Sotheby's cautious on Asia sales in fragile market
By James Pomfret
HONG KONG (Reuters) - Auction house Sotheby's expects to sell artworks for $77 million at its spring Asian sales in Hong Kong, a condensed and competitively priced selection tailored for these financially difficult times.
While the expected sales tally is substantially lower than a year ago, Sotheby's is hoping the Asian art market will show signs of convalescing in the first of its biannual flagship regional sales this year, often seen as a market barometer.
"The actual feeling is that the mood is much, much better than what we experienced in the fall last year," said Kevin Ching, the Chief Executive Officer of Sotheby's Asia.
"We made the necessary adjustments, like we decided to only present fresh objects with great provenance, and adjusted prices to reflect the market," he told Reuters.
Sotheby's last spring sold HK$1.77 billion ($228.3 million) worth of artwork, almost three times as much as what it expects to sell this time round. After a record-breaking bull run, last autumn heralded weakening demand for Asian and Chinese art as the global credit crisis deepened and collectors stayed away.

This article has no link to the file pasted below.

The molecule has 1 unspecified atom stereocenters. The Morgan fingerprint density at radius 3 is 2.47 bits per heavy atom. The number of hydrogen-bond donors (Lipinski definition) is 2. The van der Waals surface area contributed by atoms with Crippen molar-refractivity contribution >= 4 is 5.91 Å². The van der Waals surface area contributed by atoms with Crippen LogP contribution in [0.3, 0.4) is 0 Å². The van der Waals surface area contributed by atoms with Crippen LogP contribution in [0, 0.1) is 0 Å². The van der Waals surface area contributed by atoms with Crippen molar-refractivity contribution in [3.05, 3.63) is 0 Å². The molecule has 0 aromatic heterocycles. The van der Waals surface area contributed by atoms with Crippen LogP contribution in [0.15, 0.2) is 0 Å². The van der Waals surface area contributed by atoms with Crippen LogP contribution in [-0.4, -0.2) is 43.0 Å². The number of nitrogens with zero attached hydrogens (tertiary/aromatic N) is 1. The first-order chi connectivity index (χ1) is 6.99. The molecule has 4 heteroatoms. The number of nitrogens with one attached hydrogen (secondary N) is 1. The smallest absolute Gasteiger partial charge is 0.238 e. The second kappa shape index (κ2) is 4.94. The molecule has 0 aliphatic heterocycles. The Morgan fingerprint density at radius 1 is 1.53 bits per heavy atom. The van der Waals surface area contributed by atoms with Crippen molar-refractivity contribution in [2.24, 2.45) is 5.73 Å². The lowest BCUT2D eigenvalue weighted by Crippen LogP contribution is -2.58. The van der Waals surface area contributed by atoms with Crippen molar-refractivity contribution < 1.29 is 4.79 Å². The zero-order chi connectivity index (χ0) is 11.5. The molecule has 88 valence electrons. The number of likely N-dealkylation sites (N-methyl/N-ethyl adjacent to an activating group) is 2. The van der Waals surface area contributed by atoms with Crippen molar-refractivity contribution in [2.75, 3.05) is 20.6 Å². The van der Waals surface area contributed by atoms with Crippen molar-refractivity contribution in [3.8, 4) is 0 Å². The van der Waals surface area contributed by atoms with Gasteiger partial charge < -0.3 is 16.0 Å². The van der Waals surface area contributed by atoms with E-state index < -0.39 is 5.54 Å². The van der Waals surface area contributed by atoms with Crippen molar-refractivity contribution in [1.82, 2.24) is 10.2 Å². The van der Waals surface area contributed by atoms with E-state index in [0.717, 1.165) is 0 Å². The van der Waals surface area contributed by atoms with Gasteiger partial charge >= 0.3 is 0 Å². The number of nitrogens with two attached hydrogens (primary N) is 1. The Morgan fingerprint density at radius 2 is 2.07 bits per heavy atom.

Ching said certain categories, like contemporary Chinese paintings, had seen pre-sales valuations scaled back by some 20 to 30 percent from last year, while a wine auction on Saturday -- intended to tap the city's burgeoning wine market -- will see more attractively priced vintages.
Despite the global art market's weakness, there have been recent bright spots. Christie's February sales in Paris of Yves Saint Laurent's monumental art collection yielded a record-breaking $470 million.
The sale did, however, stir a major controversy over the auctioning off of two looted bronze animal heads from Beijing's Old Summer Palace, which sparked protests from China, a nationalistic backlash, and strict checks being imposed on Christie's trade of high-end imperial antiques into China. Continued...